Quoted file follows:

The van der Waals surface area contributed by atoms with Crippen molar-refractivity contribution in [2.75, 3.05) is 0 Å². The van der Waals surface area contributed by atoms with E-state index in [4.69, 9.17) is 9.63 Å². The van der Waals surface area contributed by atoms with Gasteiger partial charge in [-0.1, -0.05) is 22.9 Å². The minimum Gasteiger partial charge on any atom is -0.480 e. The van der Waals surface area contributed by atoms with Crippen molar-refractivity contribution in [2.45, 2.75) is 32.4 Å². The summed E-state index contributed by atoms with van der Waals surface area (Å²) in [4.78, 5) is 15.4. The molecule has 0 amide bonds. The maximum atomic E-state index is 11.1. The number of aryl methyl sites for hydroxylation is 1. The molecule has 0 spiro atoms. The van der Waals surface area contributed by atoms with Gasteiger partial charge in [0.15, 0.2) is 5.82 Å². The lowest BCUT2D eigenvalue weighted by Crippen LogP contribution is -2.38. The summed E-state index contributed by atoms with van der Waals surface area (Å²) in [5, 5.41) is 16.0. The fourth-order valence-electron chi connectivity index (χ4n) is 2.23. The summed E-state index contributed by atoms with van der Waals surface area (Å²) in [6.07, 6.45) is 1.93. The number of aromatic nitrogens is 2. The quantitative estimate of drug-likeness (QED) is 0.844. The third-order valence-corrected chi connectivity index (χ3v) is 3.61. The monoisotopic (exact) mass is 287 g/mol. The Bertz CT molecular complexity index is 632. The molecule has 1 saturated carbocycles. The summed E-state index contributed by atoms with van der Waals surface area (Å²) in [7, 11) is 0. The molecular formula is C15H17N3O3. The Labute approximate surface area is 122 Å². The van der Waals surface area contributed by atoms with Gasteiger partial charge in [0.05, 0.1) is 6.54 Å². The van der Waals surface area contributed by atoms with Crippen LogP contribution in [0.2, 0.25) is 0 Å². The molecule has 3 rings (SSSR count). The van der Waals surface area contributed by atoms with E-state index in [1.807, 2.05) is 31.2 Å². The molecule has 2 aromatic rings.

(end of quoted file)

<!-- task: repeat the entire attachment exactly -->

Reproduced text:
The van der Waals surface area contributed by atoms with Crippen molar-refractivity contribution in [2.75, 3.05) is 0 Å². The van der Waals surface area contributed by atoms with E-state index in [4.69, 9.17) is 9.63 Å². The van der Waals surface area contributed by atoms with Gasteiger partial charge in [-0.1, -0.05) is 22.9 Å². The minimum Gasteiger partial charge on any atom is -0.480 e. The van der Waals surface area contributed by atoms with Crippen molar-refractivity contribution in [2.45, 2.75) is 32.4 Å². The summed E-state index contributed by atoms with van der Waals surface area (Å²) in [4.78, 5) is 15.4. The molecule has 0 amide bonds. The maximum atomic E-state index is 11.1. The number of aryl methyl sites for hydroxylation is 1. The molecule has 0 spiro atoms. The van der Waals surface area contributed by atoms with Gasteiger partial charge in [0.15, 0.2) is 5.82 Å². The lowest BCUT2D eigenvalue weighted by Crippen LogP contribution is -2.38. The summed E-state index contributed by atoms with van der Waals surface area (Å²) in [5, 5.41) is 16.0. The fourth-order valence-electron chi connectivity index (χ4n) is 2.23. The summed E-state index contributed by atoms with van der Waals surface area (Å²) in [6.07, 6.45) is 1.93. The number of aromatic nitrogens is 2. The quantitative estimate of drug-likeness (QED) is 0.844. The third-order valence-corrected chi connectivity index (χ3v) is 3.61. The monoisotopic (exact) mass is 287 g/mol. The Bertz CT molecular complexity index is 632. The molecule has 1 saturated carbocycles. The summed E-state index contributed by atoms with van der Waals surface area (Å²) in [7, 11) is 0. The molecular formula is C15H17N3O3. The Labute approximate surface area is 122 Å². The van der Waals surface area contributed by atoms with Gasteiger partial charge in [0.05, 0.1) is 6.54 Å². The van der Waals surface area contributed by atoms with Crippen LogP contribution in [0.2, 0.25) is 0 Å². The molecule has 3 rings (SSSR count). The van der Waals surface area contributed by atoms with E-state index in [1.807, 2.05) is 31.2 Å². The molecule has 2 aromatic rings.